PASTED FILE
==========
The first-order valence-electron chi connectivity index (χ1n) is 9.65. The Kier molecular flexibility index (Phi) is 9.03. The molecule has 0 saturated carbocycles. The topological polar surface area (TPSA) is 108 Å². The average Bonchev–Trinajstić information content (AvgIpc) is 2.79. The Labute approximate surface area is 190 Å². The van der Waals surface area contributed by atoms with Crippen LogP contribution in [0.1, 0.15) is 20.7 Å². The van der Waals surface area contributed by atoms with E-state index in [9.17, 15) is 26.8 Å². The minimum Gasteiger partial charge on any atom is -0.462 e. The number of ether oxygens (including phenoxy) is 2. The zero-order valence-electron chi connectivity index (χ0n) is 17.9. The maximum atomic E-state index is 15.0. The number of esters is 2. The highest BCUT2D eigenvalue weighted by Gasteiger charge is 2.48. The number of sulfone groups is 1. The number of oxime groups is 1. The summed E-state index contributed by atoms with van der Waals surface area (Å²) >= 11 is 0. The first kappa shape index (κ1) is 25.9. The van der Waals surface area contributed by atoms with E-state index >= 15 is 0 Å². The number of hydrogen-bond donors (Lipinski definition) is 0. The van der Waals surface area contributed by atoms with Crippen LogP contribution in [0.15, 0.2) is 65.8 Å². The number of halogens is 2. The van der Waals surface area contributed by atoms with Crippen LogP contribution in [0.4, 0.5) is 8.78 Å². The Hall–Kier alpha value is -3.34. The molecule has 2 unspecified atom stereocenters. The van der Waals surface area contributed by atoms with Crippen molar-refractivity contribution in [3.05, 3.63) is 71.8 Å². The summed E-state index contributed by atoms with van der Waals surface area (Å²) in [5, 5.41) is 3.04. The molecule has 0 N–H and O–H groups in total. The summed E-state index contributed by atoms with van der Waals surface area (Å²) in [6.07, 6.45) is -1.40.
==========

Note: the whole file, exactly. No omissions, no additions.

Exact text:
The first-order valence-electron chi connectivity index (χ1n) is 9.65. The Kier molecular flexibility index (Phi) is 9.03. The molecule has 0 saturated carbocycles. The topological polar surface area (TPSA) is 108 Å². The average Bonchev–Trinajstić information content (AvgIpc) is 2.79. The Labute approximate surface area is 190 Å². The van der Waals surface area contributed by atoms with Crippen LogP contribution in [0.1, 0.15) is 20.7 Å². The van der Waals surface area contributed by atoms with E-state index in [9.17, 15) is 26.8 Å². The minimum Gasteiger partial charge on any atom is -0.462 e. The number of ether oxygens (including phenoxy) is 2. The zero-order valence-electron chi connectivity index (χ0n) is 17.9. The maximum atomic E-state index is 15.0. The number of esters is 2. The highest BCUT2D eigenvalue weighted by Gasteiger charge is 2.48. The number of sulfone groups is 1. The number of oxime groups is 1. The summed E-state index contributed by atoms with van der Waals surface area (Å²) >= 11 is 0. The first kappa shape index (κ1) is 25.9. The van der Waals surface area contributed by atoms with E-state index >= 15 is 0 Å². The number of hydrogen-bond donors (Lipinski definition) is 0. The van der Waals surface area contributed by atoms with Crippen LogP contribution in [0.15, 0.2) is 65.8 Å². The number of halogens is 2. The van der Waals surface area contributed by atoms with Crippen LogP contribution in [0.4, 0.5) is 8.78 Å². The Hall–Kier alpha value is -3.34. The molecule has 2 unspecified atom stereocenters. The van der Waals surface area contributed by atoms with Crippen molar-refractivity contribution in [3.05, 3.63) is 71.8 Å². The summed E-state index contributed by atoms with van der Waals surface area (Å²) in [5, 5.41) is 3.04. The molecule has 0 N–H and O–H groups in total. The summed E-state index contributed by atoms with van der Waals surface area (Å²) in [6.07, 6.45) is -1.40.